The pod concept allows you to have one tool per container do one thing and do 
it well.

You can have a container for generating config, and another container for 
consuming it.

In a Kubernetes pod, if you still wanted to do puppet,
you could have a pod that:
1. had an init container that ran puppet and dumped the resulting config to an 
emptyDir volume.
2. had your main container pull its config from the emptyDir volume.

Then each container would have no dependency on each other.

In full blown Kubernetes cluster you might have puppet generate a configmap 
though and ship it to your main container directly. Thats another matter 
though. I think the example pod example above is still usable without k8s?

From: Dan Prince []
Sent: Tuesday, November 27, 2018 10:10 AM
To: OpenStack Development Mailing List (not for usage questions);
Subject: Re: [openstack-dev] [TripleO][Edge] Reduce base layer of containers 
for security and size of images (maintenance) sakes

On Tue, 2018-11-27 at 16:24 +0100, Bogdan Dobrelya wrote:
> Changing the topic to follow the subject.
> [tl;dr] it's time to rearchitect container images to stop incluiding
> config-time only (puppet et al) bits, which are not needed runtime
> and
> pose security issues, like CVEs, to maintain daily.

I think your assertion that we need to rearchitect the config images to
container the puppet bits is incorrect here.

After reviewing the patches you linked to below it appears that you are
proposing we use --volumes-from to bind mount application binaries from
one container into another. I don't believe this is a good pattern for
containers. On baremetal if we followed the same pattern it would be
like using an /nfs share to obtain access to binaries across the
network to optimize local storage. Now... some people do this (like
maybe high performance computing would launch an MPI job like this) but
I don't think we should consider it best practice for our containers in

Each container should container its own binaries and libraries as much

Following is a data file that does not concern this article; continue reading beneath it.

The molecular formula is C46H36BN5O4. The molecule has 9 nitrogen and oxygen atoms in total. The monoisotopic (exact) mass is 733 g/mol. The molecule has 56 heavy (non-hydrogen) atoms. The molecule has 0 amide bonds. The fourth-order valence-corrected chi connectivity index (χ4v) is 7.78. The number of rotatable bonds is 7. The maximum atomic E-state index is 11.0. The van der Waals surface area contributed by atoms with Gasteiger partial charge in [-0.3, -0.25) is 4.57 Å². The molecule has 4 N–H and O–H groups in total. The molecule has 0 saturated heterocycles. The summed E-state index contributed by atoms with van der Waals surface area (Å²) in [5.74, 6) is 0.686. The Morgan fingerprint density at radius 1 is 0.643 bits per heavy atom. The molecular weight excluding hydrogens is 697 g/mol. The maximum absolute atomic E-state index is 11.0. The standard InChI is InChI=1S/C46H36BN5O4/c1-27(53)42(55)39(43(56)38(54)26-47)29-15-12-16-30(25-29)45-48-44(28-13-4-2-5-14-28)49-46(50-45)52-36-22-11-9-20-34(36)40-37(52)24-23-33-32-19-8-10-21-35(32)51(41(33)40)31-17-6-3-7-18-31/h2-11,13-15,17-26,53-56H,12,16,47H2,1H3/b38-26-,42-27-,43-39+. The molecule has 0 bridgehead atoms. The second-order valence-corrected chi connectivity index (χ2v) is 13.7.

as possible. And while I do think we should be using --volumes-from
more often in TripleO it would be for sharing *data* between
containers, not binaries.

> Background:
> 1) For the Distributed Compute Node edge case, there is potentially
> tens
> of thousands of a single-compute-node remote edge sites connected
> over
> WAN to a single control plane, which is having high latency, like a
> 100ms or so, and limited bandwith. Reducing the base layer size
> becomes
> a decent goal there. See the security background below.

The reason we put Puppet into the base layer was in fact to prevent it
from being downloaded multiple times. If we were to re-architect the
image layers such that the child layers all contained their own copies
of Puppet for example there would actually be a net increase in
bandwidth and disk usage. So I would argue we are already addressing
the goal of optimizing network and disk space.

Moving it out of the base layer so that you can patch it more often
without disrupting other services is a valid concern. But addressing
this concern while also preserving our definiation of a container (see
above, a container should contain all of its binaries) is going to cost
you something, namely disk and network space because Puppet would need
to be duplicated in each child container.

As Puppet is used to configure a majority of the services in TripleO
having it in the base container makes most sense. And yes, if there are
security patches for Puppet/Ruby those might result in a bunch of
containers getting pushed. But let Docker layers take care of this I
think... Don't try to solve things by constructing your own custom
mounts and volumes to work around the issue.

> 2) For a generic security (Day 2, maintenance) case, when
> puppet/ruby/systemd/name-it gets a CVE fixed, the base layer has to
> be
> updated and all layers on top - to be rebuild, and all of those
> layers,
> to be re-fetched for cloud hosts and all containers to be
> restarted...
> And all of that because of some fixes that have nothing to OpenStack.
> By
> the remote edge sites as well, remember of "tens of thousands", high
> latency and limited bandwith?..
> 3) TripleO CI updates (including puppet*) packages in containers, not
> in
> a common base layer of those. So each a CI job has to update puppet*
> and
> its dependencies - ruby/systemd as well. Reducing numbers of packages
> to
> update for each container makes sense for CI as well.
> Implementation related:
> WIP patches [0],[1] for early review, uses a config "pod" approach,
> does
> not require to maintain a two sets of config vs runtime images.
> Future
> work: a) cronie requires systemd, we'd want to fix that also off the
> base layer. b) rework to podman pods for instead of
> --volumes-from a side car container (can't be backported for Queens
> then, which is still nice to have a support for the Edge DCN case,
> at
> least downstream only perhaps).
> Some questions raised on IRC:
> Q: is having a service be able to configure itself really need to
> involve a separate pod?